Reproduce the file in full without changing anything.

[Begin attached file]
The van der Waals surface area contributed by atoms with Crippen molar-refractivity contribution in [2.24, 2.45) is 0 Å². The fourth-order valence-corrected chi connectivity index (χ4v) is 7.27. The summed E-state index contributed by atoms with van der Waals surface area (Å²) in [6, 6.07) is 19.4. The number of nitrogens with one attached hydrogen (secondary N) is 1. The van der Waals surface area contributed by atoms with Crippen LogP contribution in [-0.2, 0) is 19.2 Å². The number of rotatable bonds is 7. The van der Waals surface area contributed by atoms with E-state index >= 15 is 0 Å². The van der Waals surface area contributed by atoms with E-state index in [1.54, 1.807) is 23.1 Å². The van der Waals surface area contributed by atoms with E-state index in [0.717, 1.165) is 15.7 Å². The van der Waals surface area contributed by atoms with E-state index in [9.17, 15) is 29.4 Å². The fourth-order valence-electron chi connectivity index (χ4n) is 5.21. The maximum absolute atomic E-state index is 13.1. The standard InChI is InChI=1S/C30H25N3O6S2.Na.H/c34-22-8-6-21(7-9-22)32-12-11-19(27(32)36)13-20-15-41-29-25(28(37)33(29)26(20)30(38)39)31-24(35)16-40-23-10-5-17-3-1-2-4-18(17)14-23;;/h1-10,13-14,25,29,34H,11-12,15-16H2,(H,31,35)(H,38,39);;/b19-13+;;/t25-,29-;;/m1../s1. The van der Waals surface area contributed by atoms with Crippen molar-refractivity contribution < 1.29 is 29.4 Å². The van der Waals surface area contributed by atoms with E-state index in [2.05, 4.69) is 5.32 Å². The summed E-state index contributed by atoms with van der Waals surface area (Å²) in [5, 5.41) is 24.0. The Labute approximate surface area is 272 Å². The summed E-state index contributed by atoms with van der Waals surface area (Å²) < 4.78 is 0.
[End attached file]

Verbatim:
The van der Waals surface area contributed by atoms with Crippen molar-refractivity contribution in [2.24, 2.45) is 0 Å². The fourth-order valence-corrected chi connectivity index (χ4v) is 7.27. The summed E-state index contributed by atoms with van der Waals surface area (Å²) in [6, 6.07) is 19.4. The number of nitrogens with one attached hydrogen (secondary N) is 1. The van der Waals surface area contributed by atoms with Crippen LogP contribution in [-0.2, 0) is 19.2 Å². The number of rotatable bonds is 7. The van der Waals surface area contributed by atoms with E-state index >= 15 is 0 Å². The van der Waals surface area contributed by atoms with E-state index in [1.54, 1.807) is 23.1 Å². The van der Waals surface area contributed by atoms with E-state index in [0.717, 1.165) is 15.7 Å². The van der Waals surface area contributed by atoms with E-state index in [9.17, 15) is 29.4 Å². The fourth-order valence-electron chi connectivity index (χ4n) is 5.21. The maximum absolute atomic E-state index is 13.1. The standard InChI is InChI=1S/C30H25N3O6S2.Na.H/c34-22-8-6-21(7-9-22)32-12-11-19(27(32)36)13-20-15-41-29-25(28(37)33(29)26(20)30(38)39)31-24(35)16-40-23-10-5-17-3-1-2-4-18(17)14-23;;/h1-10,13-14,25,29,34H,11-12,15-16H2,(H,31,35)(H,38,39);;/b19-13+;;/t25-,29-;;/m1../s1. The van der Waals surface area contributed by atoms with Crippen molar-refractivity contribution < 1.29 is 29.4 Å². The van der Waals surface area contributed by atoms with E-state index in [2.05, 4.69) is 5.32 Å². The summed E-state index contributed by atoms with van der Waals surface area (Å²) in [5, 5.41) is 24.0. The Labute approximate surface area is 272 Å². The summed E-state index contributed by atoms with van der Waals surface area (Å²) < 4.78 is 0.